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The Future: Existential threats must be understood and addressed to navigate future

(Yan Liu/Daily Bruin)

By Allison Bushong

May 4, 2023 9:17 p.m.

People across the world have been faced with the seemingly ever-present fears of a global pandemic, climate change, mass shooting threats and international warfare – and that’s just within the past few years.

In order to navigate the future effectively, we need to address and mitigate these existential threats that continue to loom over our heads.

Of course, fears of potentially apocalyptic events occurring in our lifetimes are not new.

During the Cold War, anxieties over a potential nuclear exchange between superpowers helped create a culture of paranoia about communist infiltration that permeated American society. Many of the ways Americans responded to the culture that blossomed from the existential threat of the Cold War and the Red Scare in the 1950s set a precedent for how we respond to foreign policy threats today.

“There was this overwhelming sense of fear,” said Thalia Ertman, a doctoral student in the department of history. “Some of this still holds over. If you are considered an employee of the University of California, one of the things you have to do when you become an employee is sign a loyalty oath, which is straight out of the Cold War.”

There are clear parallels between the nuclear fears of that period and our generation’s reaction to the climate crisis, which has driven the rise of eco-anxiety. According to Narayan Gopinathan, a doctoral student at the Institute of the Environment and Sustainability, eco-anxiety is the fear and worry associated with the damaging consequences of human activities on ecological systems.

Eco-anxiety can create a culture of fear about the future of our planet, similar to the feelings collectively experienced by Americans in the 1950s. As we grow up in a world where existential threats pervade our lives, we get almost acclimated to them as their presence becomes normalized.

Sean Yancey, a psychiatry fellow at UCLA Counseling and Psychological Services, recounted a 2021 study by The Lancet that found that 84% of youth are at least moderately worried about climate change. About 56% of the respondents in the study agreed with the statement that “humanity is doomed” because of climate change.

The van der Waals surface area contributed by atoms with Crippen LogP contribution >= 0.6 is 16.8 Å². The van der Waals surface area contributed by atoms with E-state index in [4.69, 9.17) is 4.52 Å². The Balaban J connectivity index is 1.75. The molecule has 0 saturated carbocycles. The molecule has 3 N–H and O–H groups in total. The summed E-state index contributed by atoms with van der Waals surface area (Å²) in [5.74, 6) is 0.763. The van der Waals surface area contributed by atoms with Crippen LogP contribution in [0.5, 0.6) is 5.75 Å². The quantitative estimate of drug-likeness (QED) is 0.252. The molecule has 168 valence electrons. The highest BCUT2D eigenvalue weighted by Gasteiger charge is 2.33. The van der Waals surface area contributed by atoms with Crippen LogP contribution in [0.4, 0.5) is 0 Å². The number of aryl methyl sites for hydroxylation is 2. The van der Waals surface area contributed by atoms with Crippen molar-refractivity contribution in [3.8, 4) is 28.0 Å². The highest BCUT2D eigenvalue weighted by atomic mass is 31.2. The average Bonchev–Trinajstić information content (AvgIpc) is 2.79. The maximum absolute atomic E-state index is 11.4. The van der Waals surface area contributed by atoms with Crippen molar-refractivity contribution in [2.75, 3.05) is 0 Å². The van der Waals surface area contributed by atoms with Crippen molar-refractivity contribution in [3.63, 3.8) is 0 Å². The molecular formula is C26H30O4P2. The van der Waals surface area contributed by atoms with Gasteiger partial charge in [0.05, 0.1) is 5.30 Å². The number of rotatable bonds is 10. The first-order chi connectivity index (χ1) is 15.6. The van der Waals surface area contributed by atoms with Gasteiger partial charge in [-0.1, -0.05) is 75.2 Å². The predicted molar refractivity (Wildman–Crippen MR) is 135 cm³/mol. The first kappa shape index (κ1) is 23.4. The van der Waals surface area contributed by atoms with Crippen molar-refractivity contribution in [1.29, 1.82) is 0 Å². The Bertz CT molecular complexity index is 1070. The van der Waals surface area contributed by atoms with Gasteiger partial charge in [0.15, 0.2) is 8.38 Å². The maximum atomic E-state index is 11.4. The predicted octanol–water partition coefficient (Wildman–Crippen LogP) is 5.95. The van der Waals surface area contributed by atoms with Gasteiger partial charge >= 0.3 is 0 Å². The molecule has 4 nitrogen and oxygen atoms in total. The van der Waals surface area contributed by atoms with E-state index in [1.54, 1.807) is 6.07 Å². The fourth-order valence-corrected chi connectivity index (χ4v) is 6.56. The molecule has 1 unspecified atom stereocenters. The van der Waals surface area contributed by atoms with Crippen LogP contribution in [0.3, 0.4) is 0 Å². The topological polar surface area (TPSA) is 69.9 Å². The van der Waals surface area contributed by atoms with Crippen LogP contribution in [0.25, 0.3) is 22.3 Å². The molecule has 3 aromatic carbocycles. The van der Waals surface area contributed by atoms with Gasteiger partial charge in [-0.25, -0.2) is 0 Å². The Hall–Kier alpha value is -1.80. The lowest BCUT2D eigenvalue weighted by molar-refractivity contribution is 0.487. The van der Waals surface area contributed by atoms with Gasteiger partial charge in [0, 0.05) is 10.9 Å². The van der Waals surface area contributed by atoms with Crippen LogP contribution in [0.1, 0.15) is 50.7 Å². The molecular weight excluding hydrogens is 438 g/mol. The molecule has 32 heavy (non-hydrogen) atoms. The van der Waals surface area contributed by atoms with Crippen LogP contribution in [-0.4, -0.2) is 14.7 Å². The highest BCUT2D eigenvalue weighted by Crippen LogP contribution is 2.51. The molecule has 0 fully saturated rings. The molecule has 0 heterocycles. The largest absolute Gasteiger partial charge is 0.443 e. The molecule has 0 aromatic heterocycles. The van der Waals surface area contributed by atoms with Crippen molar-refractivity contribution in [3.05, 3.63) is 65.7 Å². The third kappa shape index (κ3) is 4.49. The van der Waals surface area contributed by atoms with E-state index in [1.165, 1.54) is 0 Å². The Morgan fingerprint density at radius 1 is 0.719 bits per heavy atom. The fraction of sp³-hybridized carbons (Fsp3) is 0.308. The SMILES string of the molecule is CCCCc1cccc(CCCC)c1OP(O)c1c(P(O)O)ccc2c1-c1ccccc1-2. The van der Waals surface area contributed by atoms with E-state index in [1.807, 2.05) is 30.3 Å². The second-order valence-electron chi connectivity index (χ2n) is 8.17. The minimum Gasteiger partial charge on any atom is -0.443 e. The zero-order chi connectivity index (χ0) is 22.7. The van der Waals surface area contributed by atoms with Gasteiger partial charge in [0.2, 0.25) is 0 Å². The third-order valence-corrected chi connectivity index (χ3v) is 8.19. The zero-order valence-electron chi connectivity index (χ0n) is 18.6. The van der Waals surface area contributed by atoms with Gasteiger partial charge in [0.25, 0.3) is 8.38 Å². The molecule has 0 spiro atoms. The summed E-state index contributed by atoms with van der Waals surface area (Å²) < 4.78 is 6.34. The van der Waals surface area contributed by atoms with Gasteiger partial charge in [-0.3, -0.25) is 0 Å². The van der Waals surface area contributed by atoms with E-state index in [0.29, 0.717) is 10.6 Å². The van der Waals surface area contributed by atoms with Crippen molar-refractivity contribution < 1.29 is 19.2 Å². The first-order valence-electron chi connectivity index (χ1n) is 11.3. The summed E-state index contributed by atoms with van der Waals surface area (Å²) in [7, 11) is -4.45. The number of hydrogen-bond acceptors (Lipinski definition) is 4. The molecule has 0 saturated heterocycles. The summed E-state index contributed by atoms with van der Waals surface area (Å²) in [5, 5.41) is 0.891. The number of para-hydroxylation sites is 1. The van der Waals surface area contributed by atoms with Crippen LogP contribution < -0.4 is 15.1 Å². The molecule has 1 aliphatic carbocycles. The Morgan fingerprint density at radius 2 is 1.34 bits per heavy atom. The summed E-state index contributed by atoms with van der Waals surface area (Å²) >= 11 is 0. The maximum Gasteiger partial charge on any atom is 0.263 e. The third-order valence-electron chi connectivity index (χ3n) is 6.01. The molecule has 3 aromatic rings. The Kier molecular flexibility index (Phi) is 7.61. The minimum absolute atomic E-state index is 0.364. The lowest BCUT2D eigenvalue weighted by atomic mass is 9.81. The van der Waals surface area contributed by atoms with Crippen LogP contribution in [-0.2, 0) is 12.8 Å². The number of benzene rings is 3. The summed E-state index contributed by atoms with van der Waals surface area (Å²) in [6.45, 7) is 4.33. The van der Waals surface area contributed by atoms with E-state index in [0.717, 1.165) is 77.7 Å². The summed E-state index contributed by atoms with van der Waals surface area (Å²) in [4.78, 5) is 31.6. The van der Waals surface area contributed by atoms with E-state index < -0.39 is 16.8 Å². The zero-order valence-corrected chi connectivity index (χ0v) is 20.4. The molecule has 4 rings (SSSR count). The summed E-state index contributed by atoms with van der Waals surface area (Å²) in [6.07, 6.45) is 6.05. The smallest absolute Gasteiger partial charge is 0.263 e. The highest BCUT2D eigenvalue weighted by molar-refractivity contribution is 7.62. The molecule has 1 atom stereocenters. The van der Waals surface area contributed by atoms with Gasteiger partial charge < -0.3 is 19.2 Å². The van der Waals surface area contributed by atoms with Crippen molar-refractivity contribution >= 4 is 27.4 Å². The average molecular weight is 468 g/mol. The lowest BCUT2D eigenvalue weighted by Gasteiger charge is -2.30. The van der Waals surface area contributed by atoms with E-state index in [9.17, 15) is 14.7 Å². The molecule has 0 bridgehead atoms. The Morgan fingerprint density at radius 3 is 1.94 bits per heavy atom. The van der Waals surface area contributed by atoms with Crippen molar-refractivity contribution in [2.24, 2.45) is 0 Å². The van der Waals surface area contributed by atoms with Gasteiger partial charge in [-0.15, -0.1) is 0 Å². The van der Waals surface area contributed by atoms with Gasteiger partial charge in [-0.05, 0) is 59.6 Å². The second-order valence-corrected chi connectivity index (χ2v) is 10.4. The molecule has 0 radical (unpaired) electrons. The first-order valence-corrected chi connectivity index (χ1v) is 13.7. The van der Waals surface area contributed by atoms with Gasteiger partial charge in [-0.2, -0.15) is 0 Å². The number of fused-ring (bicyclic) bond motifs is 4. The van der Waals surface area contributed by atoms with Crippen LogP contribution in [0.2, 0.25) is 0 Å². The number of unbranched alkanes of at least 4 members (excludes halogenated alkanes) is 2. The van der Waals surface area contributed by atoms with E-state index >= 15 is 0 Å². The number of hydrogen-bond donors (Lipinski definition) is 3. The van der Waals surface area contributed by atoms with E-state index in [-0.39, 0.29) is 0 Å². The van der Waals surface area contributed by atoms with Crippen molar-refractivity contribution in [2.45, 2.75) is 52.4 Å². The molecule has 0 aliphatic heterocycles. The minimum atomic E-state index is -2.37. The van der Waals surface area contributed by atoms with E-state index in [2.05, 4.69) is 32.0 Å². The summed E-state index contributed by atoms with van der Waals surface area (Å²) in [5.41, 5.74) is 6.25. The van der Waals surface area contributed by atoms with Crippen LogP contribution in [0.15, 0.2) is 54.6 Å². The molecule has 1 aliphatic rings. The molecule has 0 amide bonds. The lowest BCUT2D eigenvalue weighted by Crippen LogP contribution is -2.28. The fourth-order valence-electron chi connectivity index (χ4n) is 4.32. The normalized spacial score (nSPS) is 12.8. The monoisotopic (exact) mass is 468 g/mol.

Despite this, Yancey added that very few UCLA students seek counsel from CAPS regarding their eco-anxiety.

“I don’t feel like I actually encountered that much eco-anxiety in the clinic,” said Yancey. “Part of it is it’s this really abstract thing. It’s hard to know: ‘How do I even think about this? How do I worry about this? Who do I tell about this?’”

Similarly, everyday citizens living through the intense paranoia and fear that was cultivated during the Cold War may not have turned their full attention toward these seemingly imminent threats to their existence. The lack of direct attention to these anxieties does not make them any less real. In fact, this indicates a deeper understanding of how we respond to existential threats when they seem pervasive.

Ertman compares 1950s instructional videos showing kids how to hide under their desks in the case of a nuclear threat to the active shooter drills that have been implemented in public schools for several decades. For Generation Z, these drills became more routine than explicitly fear-inducing.

“That was very normalized,” said Ertman. “In some ways, it’s this constant low-level awareness that there is a threat, but it’s also not as shocking as we might think it is.”

The massive media coverage these crises garner often desensitizes us to them. Witnessing a mass shooting every other week on TV only normalizes the tragedy and diminishes the intrinsic value of human life in the process. Perhaps this continued low-level awareness of threats to our existence, perpetuated by their presence in the media, contributes to Gen Z having some of the highest levels of depression and anxiety ever recorded.

On an individual scale, dealing with these mental implications can be difficult, but not impossible. Alongside the techniques of mindfulness and setting individual boundaries with news consumption, Yancey advises collective action as a way to confront these anxieties. When turning toward the future, understanding the unexpected impact that these low-level anxieties can exert on our lives is integral to building resilience and making permanent changes.

Ertman sees some of these existential crises as motivators for social change. She gives the example of the 1960s counterculture, the Women’s Liberation and Civil Rights movements having branched out of the extreme paranoia of the 1950s. This follows a similar pattern to the 2020 social justice movements such as Black Lives Matter and Stop Asian Hate arising against the backdrop of the pandemic.

“In a nihilistic way, you’re like, ‘Well, then we don’t really have anything to lose, so we might as well pay for what we believe in,’” said Ertman. “I have hope that there will be more protests and more actual change done.”

Gopinathan echoed Ertman’s hope for collective action in the future, pointing out that there are individual and collective moves we can make to mitigate the anxieties that may plague us.

“I do think that we can be proactive by engaging in activism, engaging in personal action to try and help this transition (away from fossil fuels) happen faster,” said Gopinathan. “For example, I think if you’re a citizen of a democratic country, the number one thing you can do is vote.”

As existential threats continue to arise, we must understand our relationships with them and their patterns in history in order to navigate the future on both individual and collective levels.

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Allison Bushong
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